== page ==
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  • Writer's pictureArts Angle Vantage Journalist

In Portland neighborhood, youth lift voices through improv games, create their own play

By Brayden West | Arts Angle Vantage Reporter

Central High School, Class of 2024


Chaos seemed to engulf a small, brightly colored room at the Molly Leonard Portland Community Center. The youth called out imaginary objects.

Participants in the Redline Performing Arts workshop at Portland Community Center. Part of the citywide HeARTS Initiative. Photo by Brayden West.


“Purple ball!”


“Hot Toaster!”


“Beach ball!”


They laughed, scurried, and bumped into each other. The participants pretended to hold miscellaneous objects such as balls, animals, etc., and pass them to each other quickly. This improvisation exercise jump-started the session in a positive way.


Brandi LaShay, the leader of the exercise and a Redline Performing Arts youth theater instructor, organized this and many other sessions held twice a week over seven weeks in the spring. Nearly 12 participants came to each session to produce a play with and for youth.


During the session, it was hard not to be mesmerized by how the arts met youth where they were and built them up.

Brandi LaShay leads the Redline Performing Arts workshop at Portland Community Center. Photo by Brayden West.


LaShay said the sessions can provide an escape for participants.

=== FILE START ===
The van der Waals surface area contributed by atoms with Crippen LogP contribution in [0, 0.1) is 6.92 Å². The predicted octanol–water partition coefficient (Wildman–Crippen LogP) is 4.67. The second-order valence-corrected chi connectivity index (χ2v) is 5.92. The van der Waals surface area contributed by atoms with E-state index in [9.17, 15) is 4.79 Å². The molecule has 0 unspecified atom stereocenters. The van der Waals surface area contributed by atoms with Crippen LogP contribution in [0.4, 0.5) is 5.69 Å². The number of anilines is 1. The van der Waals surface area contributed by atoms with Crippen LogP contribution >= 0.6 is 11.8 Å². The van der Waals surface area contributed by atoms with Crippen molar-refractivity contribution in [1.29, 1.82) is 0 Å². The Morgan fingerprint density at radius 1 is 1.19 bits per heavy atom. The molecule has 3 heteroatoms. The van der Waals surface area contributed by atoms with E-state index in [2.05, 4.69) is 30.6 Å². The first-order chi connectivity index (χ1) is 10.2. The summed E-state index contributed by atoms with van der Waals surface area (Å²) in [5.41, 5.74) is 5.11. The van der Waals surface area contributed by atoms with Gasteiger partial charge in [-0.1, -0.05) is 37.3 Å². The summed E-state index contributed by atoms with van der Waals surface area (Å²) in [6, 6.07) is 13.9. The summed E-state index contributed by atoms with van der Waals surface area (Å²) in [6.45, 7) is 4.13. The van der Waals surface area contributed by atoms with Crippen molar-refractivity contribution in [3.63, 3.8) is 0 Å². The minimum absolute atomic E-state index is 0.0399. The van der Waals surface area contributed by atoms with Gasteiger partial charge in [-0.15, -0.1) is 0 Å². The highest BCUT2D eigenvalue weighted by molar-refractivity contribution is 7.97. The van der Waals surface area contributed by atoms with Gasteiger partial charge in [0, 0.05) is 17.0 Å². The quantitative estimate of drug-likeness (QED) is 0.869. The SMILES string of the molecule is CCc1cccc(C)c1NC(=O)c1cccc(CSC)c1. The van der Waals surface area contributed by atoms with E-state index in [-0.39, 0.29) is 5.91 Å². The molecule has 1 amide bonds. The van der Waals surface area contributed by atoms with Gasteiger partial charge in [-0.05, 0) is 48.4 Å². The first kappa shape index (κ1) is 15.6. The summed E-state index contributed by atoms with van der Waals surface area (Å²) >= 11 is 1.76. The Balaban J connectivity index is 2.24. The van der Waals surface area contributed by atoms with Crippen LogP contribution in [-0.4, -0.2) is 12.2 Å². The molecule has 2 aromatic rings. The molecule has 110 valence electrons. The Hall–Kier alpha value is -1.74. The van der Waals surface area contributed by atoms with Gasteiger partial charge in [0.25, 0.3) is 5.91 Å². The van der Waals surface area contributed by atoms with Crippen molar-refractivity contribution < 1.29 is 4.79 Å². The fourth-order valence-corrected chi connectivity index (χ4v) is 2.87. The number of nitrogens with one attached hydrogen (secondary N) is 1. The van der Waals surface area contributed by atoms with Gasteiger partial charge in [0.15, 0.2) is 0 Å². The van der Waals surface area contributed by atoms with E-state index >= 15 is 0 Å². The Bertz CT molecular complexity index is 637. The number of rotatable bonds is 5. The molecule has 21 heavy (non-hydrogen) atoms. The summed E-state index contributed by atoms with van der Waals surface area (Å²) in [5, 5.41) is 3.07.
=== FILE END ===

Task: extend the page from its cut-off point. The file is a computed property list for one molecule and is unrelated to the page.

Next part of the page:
“When commotion is happening and the kids are worried about outside issues,” she said, “they are reminded of their worth and encouraged to be present in the exercise or activity of the moment.”


The play they created, “The Bad Basket,” was about a school basketball game. This allowed participants to “express raw personal experiences” in the production of the script, LaShay said.


Nearly 43% of youth under the age of 18 in the Portland Louisville area experience poverty, according to the U.S. Census Bureau. This can mean the performing arts can be financially out of reach for many.


The HeARTS Initiative, which sets out to provide easy access to the healing benefits of art in Louisville Metro Parks and Recreation community centers and other organizations, collaborated with Redline Performing Arts to provide youth in this area with an affordable performing arts outlet. The initiative made the workshop free to any youth interested through city funding made available by the Fund for the Arts.

Participants in the Redline Performing Arts workshop at Portland Community Center. Photo by Brayden West.


“We serve underserved communities. We are a community action group first,” said Zachary Boone, Redline’s director of education.


The workshop marked an introduction to the performing arts for some of the students.


“This made some of the workshops awkward. They have to acclimate to a new environment,” LaShay said.


Nevertheless, she worked hard with them during the sessions and on the day of the performance. And parents were very thankful that the workshop broke kids out of their shells, according to LaShay.


“Redline just celebrated five years,” said Boone, “and every year, it just gets bigger and better.”



Brayden West, a senior at Central High School, participated in the spring 2023 Community Arts Reporting Lab at South Louisville Community Center. The workshop was part of the citywide HeARTS Initiative supported by the Fund for the Arts and Metro Louisville Parks and Recreation.

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